As for some of your other points
1. I reduce inguinal hernias but usually with conscious sedation not local anesthetic. Where do you stick the local anyway? In the bowel? Near the bowel and hope you don't hit it?
2. Ultrasound for appendicitis is extremely difficult and operator dependent most of our techs and radiologists can't do it with any degree of accuracy much less the ED docs or surgeons
3. Don't worry you will do plenty in EM. I rarely call the surgeons without a diagnosis and do as much as possible on my own. As an example last night I sent several belly pains home with no imaging, imaged a few more and sent them home, sent one hernia to a surgeon for outpatient followup, sent an appy to the OR, and admitted a trauma patient with an honest to god tension pneumo after placing the chest tube. All without ever laying eyes on the surgeon, although I did speak to him on the phone three times (once for the appy and twice for the trauma). The trauma required two calls because ACS requires us to discuss our trauma plans with the surgeon after the initial assessment and resuscitation and then we usually call back after the workup is complete. I also admitted one patient to him without a firm diagnosis. Middle aged lady with belly pain and a CT showing diffuse bowel edema and ascites Dx: enteritis(probably), Crohn's, ischemia (didn't fit clinical picture), hereditary angioedema (very rare), vs ?. I offered to send that one to medicine but to his credit he is both a physician and a surgeon and agreed to take it himself.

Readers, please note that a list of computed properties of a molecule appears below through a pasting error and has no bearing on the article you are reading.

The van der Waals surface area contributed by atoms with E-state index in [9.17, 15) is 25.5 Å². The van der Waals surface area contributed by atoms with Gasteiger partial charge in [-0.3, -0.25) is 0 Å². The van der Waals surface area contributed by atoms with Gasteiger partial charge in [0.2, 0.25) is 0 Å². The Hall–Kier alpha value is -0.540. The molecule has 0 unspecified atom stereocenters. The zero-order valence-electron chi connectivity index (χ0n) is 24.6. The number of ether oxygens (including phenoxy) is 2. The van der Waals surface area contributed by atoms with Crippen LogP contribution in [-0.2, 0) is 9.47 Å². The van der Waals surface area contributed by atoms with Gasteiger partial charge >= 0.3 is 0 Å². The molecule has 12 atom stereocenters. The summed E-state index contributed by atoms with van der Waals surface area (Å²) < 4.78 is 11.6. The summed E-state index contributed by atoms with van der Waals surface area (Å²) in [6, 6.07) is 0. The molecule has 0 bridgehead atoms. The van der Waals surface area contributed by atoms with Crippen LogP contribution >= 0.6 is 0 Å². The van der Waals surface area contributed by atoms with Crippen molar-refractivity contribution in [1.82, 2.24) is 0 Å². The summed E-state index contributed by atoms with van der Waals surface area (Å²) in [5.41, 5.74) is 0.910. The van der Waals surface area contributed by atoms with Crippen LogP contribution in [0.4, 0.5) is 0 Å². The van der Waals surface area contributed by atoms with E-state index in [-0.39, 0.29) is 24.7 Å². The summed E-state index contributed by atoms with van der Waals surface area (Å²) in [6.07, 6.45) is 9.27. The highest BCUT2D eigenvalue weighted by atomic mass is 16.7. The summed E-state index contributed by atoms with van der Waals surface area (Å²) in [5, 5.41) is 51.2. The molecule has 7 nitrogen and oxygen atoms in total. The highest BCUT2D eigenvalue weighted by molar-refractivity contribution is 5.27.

To many of the rest of you: The phrase you were looking for was "Fatty McFattyPants"
 

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i was working with chris fox today (ultrasound guru at uc irvine) - we were trying to examine a women with abdominal pain with a slight question of appendicitis. its pretty much pointless using ultrasound for it. the appendix should compress - the noncompressibility and the tenderness elicited by the probe is really the money shot. so, i can understand why the ED consulted the surgery crew.

also, i agree with previous posts... its amazing the stuff the ED docs take care of and send home without ever consulting anyone else in the hospital. i think that hands down these guys are some of the best trained physicians in the hospital. if i'm ever having chest pain randomly in 50 years - i hope that one of the MDs around is an ER physician - - not a radiologist, ophthamologist, urologist or dermatologist.

out,
p
 

DrQuinn

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ERMudPhud said:
1. I reduce inguinal hernias but usually with conscious sedation not local anesthetic. Where do you stick the local anyway? In the bowel? Near the bowel and hope you don't hit it?
tee-hee, you made me snort my morning cereal before my AM shift. :)

Q
 

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poloace said:
i was working with chris fox today (ultrasound guru at uc irvine) - we were trying to examine a women with abdominal pain with a slight question of appendicitis. its pretty much pointless using ultrasound for it. the appendix should compress - the noncompressibility and the tenderness elicited by the probe is really the money shot. so, i can understand why the ED consulted the surgery crew.
Did Fox get the new Sonosite machine yet?